The greater the honesty and intimacy, the more your advisor will know how to do their work. All of this leads to greater effectiveness and appropriateness of the wealth and retirement plan which ultimately becomes a close collaboration. The relationship should be so close, Ibello likens it to a marriage.

“Your advisor will be with you for a very long time: through the ups and the downs and major life transitions like birth of your grandchildren, death of a loved one, a new home.”
Your relationship with your advisor must be open and intimate.

3. Ask questions that zero in on your specific needs.

They’re a fiduciary, so you won’t need to worry about whether or not you’re being shown products and services that meet your needs to accomplish your goals. The fee structure is standard – you’re not being over- or undercharged.

You’re also confident that you’re feeling comfortable with the advisor – so that when the time comes you would be willing to share the most intricate details of your spending and finances. Now it’s time to gauge the fine points of whether this is a fit.

Here, Robert L. Kilroy, CLU, CFP® at Point Wealth Management suggests being well-prepared with a laundry list of key questions that can provide deeper insight into the quality of the match. Some of the most pertinent include:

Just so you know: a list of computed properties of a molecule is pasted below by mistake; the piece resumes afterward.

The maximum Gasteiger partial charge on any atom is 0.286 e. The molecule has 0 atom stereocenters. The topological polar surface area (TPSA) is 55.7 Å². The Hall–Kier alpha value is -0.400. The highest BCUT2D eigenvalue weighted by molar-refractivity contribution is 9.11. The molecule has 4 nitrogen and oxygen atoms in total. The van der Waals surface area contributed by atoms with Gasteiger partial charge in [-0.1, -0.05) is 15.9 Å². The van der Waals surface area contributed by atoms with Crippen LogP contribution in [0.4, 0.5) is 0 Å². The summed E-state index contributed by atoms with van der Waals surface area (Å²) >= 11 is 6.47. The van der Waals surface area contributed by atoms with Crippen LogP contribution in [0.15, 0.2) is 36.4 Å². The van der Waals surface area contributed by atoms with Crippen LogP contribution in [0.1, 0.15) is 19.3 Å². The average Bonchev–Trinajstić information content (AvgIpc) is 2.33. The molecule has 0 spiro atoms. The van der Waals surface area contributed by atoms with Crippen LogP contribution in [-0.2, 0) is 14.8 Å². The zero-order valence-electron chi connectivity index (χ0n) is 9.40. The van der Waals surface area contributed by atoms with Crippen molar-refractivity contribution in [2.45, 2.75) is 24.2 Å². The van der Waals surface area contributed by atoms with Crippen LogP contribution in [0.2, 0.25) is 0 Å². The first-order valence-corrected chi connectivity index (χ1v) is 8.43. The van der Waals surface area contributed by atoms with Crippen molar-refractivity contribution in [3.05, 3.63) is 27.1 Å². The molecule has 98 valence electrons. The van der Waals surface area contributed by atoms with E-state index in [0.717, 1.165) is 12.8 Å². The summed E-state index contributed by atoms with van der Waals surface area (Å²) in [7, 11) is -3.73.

• “What are the advisor’s philosophical beliefs regarding investing and wealth management?”
  • “How many clients do they manage?”
  • “What is the composition and skillsets of their team?”
  • “What is their value proposition?”
  • “Can they describe their ideal client?”
  • “How would their best client describe their advisor?”

Drilling deeper

From this platform, Bridget Riley of Riley & Higgins Associates LLC offers a handful of pointed questions that should lead to invaluable insights regarding the pairing.

BridgetIn the first of these she asks: “Do you have many clients who are in a similar financial situation as I am?” Riley insists that “you want to be certain you’re getting a financial advisor who is comfortable and very familiar with your specific pain points and financial needs.” This can be especially important for those getting close to retirement, a group whose needs are very different from those just getting started in the wealth management journey.

Next, “a great question – that nobody asks – is how long have your worked with your longest client?” says Riley. “That is a very revealing question that tells quite a bit about the advisor and how they treat their relationships.”

Third, “What can you do to help me minimize my taxes in retirement?” asks Riley. “Taxes are the biggest drag on your retirement. You need someone with strong tax expertise who can minimize your tax and thus increase your bottom line.”

Finally, “What does becoming a client look like?” says Riley. She suggests insisting the advisor walk you through the process of client onboarding; how often will you meet; what reporting and access you can expect – if you agree to become a client. As Riley explains, “this can prevent disappointment from unmet expectations on both sides.”